• Writings excerpt : blue

Article, 1959

Writings excerpt : blue

Yves Klein

"How did I happen to enter this blue period? Between 1955 and 1956 I exhibited at Colette Allendy some twenty monochrome canvases, all in different colors: green, red, yellow, violet blue, orange. Thus I found myself at the beginning, or at least the first public showing, of this style. I was attempting to show color, and I realized at the opening of the exhibition that the public, imprisoned by their learned ways of seeing, when presented with all those canvases of different colors hanging on the walls, reassembled them as components of polychromatic decoration. The public could not enter into the contemplation of the color of a single canvas at a time, and that was very disappointing to me, because I precisely and categorically refuse to create on one surface an interplay of even two colors.
In my view two, two colors juxtaposed on one canvas compel the observer to see the spectacle of this juxtaposition of two colors, or even of their perfect accord rather than entering into the sensibility, the dominant color, the pictorial intention. This is a situation of the psyche, of the senses, of the emotions, which perpetuates a sort of reign of cruelty [Laughter], and one can no longer plunge into the sensibility of pure color, without any outside contamination."

Yves Klein, excerpt from Lecture at the Sorbonne, 1959

"Unfortunately, it became apparent from the responses to that occasion, and especially during a debate organized at the Colette ALLENDY Gallery, that many of the spectators were prisoners of a conditioned way of seeing and remained sensitive to the relationships between the different propositions (relationships of colors, of intensities, of dimensions and architectural integration), reconstituting the elements of a decorative polychromy. It is this that led me to push my attempt further still, this time in Italy at the Apollinaire Gallery in Milan, in an exhibition dedicated to what I dared to call my Blue Period. (In fact, I had already dedicated myself for more than a year to the search for the most perfect expression of Blue).
This exposition was comprised of ten paintings in dark ultramarine blue, all of them rigorously similar in tone, intensity, proportions, and dimensions. The rather passionate controversy that arose from this manifestation proved to me the value of the phenomenon and the real profundity of the upheaval that comes in its wake to those unwilling to submit passively to the sclerosis of accepted ideas and set rules.
I am happy, despite all my errors and all my naïveté, and despite the utopias in which I dwell, to find myself researching so current a problem.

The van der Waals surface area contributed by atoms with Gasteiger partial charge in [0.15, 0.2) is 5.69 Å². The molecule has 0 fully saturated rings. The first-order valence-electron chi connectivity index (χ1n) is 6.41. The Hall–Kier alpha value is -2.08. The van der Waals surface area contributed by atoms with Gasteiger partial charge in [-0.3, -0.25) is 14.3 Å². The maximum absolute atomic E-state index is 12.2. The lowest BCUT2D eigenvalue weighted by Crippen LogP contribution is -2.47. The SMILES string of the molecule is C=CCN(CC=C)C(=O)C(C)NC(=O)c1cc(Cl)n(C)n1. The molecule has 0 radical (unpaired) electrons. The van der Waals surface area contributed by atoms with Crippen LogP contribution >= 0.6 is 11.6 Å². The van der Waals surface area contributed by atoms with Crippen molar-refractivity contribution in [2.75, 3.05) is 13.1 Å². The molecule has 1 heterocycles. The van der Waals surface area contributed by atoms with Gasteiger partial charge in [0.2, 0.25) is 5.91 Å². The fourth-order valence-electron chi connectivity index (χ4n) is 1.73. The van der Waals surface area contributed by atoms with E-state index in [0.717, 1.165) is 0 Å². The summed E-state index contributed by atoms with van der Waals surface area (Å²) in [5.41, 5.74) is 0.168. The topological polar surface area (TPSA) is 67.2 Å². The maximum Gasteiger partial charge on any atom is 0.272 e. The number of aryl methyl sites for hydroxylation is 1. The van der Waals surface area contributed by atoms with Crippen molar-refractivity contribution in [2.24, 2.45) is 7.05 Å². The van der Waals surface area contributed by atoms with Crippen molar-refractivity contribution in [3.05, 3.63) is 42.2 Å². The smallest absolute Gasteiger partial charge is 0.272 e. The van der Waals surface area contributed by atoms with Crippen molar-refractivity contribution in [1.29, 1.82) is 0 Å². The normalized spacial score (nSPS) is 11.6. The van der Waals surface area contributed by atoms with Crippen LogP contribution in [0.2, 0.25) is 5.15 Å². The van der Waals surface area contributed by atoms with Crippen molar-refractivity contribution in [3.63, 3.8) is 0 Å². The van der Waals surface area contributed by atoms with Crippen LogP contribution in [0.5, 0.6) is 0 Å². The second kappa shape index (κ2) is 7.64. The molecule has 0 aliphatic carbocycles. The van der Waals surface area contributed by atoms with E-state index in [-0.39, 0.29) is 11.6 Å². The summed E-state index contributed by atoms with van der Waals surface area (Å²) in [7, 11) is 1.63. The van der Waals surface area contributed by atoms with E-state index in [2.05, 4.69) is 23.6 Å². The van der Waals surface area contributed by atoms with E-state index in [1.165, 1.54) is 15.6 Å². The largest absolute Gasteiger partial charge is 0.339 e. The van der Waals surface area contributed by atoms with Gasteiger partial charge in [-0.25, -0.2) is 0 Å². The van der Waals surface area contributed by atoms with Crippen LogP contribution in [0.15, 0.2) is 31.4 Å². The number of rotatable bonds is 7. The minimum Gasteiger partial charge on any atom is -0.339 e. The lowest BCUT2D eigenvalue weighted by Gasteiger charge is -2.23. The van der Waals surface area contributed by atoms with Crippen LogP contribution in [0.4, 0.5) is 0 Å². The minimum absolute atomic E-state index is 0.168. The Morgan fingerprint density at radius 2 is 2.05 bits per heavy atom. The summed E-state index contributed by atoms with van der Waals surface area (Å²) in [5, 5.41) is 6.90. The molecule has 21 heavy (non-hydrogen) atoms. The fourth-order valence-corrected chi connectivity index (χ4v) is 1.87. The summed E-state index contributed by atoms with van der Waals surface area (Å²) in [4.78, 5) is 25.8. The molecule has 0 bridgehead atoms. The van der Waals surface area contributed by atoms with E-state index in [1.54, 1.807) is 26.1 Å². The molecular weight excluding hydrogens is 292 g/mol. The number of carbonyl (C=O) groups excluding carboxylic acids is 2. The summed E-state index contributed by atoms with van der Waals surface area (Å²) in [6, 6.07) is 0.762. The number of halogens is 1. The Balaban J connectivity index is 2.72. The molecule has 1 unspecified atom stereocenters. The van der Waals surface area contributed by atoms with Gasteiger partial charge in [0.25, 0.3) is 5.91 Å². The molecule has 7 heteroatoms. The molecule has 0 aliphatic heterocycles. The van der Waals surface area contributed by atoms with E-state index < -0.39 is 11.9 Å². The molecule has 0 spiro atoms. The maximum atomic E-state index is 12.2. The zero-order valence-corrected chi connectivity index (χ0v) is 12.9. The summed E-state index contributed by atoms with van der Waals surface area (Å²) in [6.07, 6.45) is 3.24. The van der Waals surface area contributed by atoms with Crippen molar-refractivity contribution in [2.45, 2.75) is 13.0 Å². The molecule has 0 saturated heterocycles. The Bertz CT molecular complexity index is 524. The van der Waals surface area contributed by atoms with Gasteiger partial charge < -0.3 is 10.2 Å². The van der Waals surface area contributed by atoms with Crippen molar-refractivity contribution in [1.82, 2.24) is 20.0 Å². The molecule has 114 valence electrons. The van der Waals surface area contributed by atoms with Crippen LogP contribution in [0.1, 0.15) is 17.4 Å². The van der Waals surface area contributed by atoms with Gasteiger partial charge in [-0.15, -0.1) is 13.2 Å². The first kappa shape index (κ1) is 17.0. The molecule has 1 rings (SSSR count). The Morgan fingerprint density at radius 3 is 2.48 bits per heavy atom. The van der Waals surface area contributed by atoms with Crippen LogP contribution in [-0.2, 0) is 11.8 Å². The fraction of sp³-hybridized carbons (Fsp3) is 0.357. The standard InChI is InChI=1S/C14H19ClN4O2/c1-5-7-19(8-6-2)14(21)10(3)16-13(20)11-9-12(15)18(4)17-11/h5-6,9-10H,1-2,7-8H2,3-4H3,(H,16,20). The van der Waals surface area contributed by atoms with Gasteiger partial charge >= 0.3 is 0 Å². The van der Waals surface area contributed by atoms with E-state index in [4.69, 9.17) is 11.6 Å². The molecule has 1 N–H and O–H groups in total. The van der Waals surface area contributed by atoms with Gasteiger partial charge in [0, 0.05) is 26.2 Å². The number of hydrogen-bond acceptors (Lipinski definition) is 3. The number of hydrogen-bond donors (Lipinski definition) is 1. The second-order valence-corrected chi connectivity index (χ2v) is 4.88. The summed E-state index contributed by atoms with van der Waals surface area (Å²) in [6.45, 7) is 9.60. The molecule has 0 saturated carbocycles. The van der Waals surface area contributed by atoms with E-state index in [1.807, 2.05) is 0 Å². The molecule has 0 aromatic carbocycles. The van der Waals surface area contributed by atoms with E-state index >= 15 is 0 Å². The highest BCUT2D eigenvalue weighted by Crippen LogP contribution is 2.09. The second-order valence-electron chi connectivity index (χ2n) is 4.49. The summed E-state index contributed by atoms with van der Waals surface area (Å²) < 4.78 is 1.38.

In fact, in the atomic age, where all that is material can suddenly vanish to leave nothing behind but what can be imagine as the most abstract, I may be permitted to recount the following tale from ancient Persia:
A flute player one day began to play only a single and unique continuous sound. Having done so for more than twenty years, his wife finally pointed out to him that other flute players have produced many harmonic and melodic sounds, etc., and that this was all the same perhaps more interesting and varied. To this the monotone flute player replied that it was not his fault that he had found the note for which the others were still in the process of searching!
Each of these blue propositions, all similar in appearance, were perceived by the public as clearly distinct from each other. The nonprofessionals passed from one to the next, as was fitting, penetrating in an instant state of contemplation the worlds of blue.
But each painting’s blue world, although of the same blue and treated in the same way, revealed itself to be of entirely different essence and atmosphere; none resembled the other anymore than pictorial moments and poetic moments resemble each other. Though all are alike in nature, superior and subtle (detection of the immaterial).
The most sensational observation was that of the buyers. Each selected from among the eleven displayed paintings the one that pleased them the most and paid its price. The prices, of course, were all different. This fact demonstrated that, on the one hand, the pictorial quality of each painting was perceptible by something other than the material and physical appearance and, on the other, that those who made their choice recognized that state of things to which I refer as Pictorial Sensibility.
To those who keep telling me after all this was done that I could go no further: I am going to continue in this spirit, having thus detected the existence of the pictorial sensibility. I repeat it here once again, my master DELACROIX had, well before me, announced it under the name of the INDEFINABLE, but has been imperative to me that I rediscover it myself in order to make the Blue Period into an initiation for both for the public and for myself.

Yves Klein, excerpt from « The Monochrome Adventure: the monochrome epic », 1960 ca.